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Forwarded-by: Nev Dull 
Forwarded-by: Tim Ruddick 
Forwarded-by: Nick Ruddick 
Forwarded-by: Ron & Sandy Klopf [SMTP:rsklopf@bendnet.com]

The following is a true story:

THE CHRISTMAS TROUSERS
Roy Collette and his brother-in-law have been exchanging the same pair of
pants as a Christmas present for 11 years -- and each time the package
gets harder to open. This year the pants came wrapped in a car mashed into
a 3-foot cube.

The trousers are in the glove compartment of a 1974 Gremlin. Now
Collette's plotting his revenge -- if he can get them out.  It all started
when Collette received a pair of moleskin trousers from his
brother-in-law, Larry Kunkel of Bensenville, Ill. Kunkel's mother had
given her son the britches when he was a college student.  He wore them
a few times, but they froze stiff in cold weather and he didn't like them.
So he gave them to Collette.

Collette, who called the moleskins "miserable", wore them three times,
then wrapped them up and gave them back to Kunkel for Christmas the next
year.  The friendly exchange continued routinely until Collette twisted
the pants tightly, stuffed them into a 3-foot-long, 1-inch wide tube and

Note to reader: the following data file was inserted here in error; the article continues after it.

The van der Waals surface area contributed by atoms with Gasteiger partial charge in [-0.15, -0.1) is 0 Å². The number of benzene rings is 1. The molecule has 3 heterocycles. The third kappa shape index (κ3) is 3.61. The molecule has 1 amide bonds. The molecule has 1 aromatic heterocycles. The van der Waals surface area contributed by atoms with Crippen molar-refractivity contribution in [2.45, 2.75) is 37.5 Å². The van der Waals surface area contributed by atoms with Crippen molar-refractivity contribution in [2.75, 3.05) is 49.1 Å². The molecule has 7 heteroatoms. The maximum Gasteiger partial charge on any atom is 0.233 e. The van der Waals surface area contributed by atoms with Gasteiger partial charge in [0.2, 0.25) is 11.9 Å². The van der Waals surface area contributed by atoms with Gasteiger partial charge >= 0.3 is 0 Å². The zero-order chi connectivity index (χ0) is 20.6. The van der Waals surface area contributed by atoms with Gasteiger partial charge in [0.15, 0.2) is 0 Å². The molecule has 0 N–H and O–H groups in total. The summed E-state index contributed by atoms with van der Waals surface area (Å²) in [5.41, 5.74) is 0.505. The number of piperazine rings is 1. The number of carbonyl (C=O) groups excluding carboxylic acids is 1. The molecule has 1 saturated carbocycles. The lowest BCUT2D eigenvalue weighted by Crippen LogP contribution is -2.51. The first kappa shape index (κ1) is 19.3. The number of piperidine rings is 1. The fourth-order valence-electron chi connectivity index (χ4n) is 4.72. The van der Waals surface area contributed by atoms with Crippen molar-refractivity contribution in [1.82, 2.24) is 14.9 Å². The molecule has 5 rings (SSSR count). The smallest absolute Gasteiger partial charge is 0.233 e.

gave them back to Kunkel.
 
The next Christmas, Kunkel compressed the pants into a 7-inch square,
wrapped them with wire and gave the "bale" to Collette.  Not to be
outdone, the next year Collette put the pants into a 2-foot-square crate
filled with stones, nailed it shut, banded it with steel and gave the
trusty trousers back to Kunkel.

The brothers agreed to end the caper if the trousers were damaged. But
they were as careful as they were clever.

Kunkel had the pants mounted inside an insulated window that had a 20-year
guarantee and shipped them off to Collette.

Collette broke the glass, recovered the trousers, stuffed them into a
5-inch coffee can and soldered it shut. The can was put in a 5-gallon
container filled with concrete and reinforcing rods and given to Kunkel
the following Christmas.

Two years ago, Kunkel installed the pants in a 225-pound homemade steel
ashtray made from 8-inch steel casings and etched Collette's name on the
side. Collette had trouble retrieving the treasured trousers, but
succeeded without burning them with a cutting torch.

Last Christmas, Collette found a 600-pound safe and hauled it to Viracon
Inc. in Owatonna, where the shipping department decorated it with red and
green stripes, put the pants inside and welded the safe shut. The safe
was then shipped to Kunkel, who is the plant manager for Viracon's outlet
in Bensenville.

A few weeks ago, the pants were trucked to Owatonna, 55 miles south of
Minneapolis, in a drab green, 3-foot cube that once was a car with 95,000
miles on it. A note attached to the 2,000-pound scrunched car advised
Collette that the pants were inside the glove compartment.  "This will
take some planning," Collette said. "I will definitely get them out. I'm
confident." But he's waiting until January to think about how to recover
the bothersome britches.

"Wait until next year," he warned. "I'm on the offensive again."
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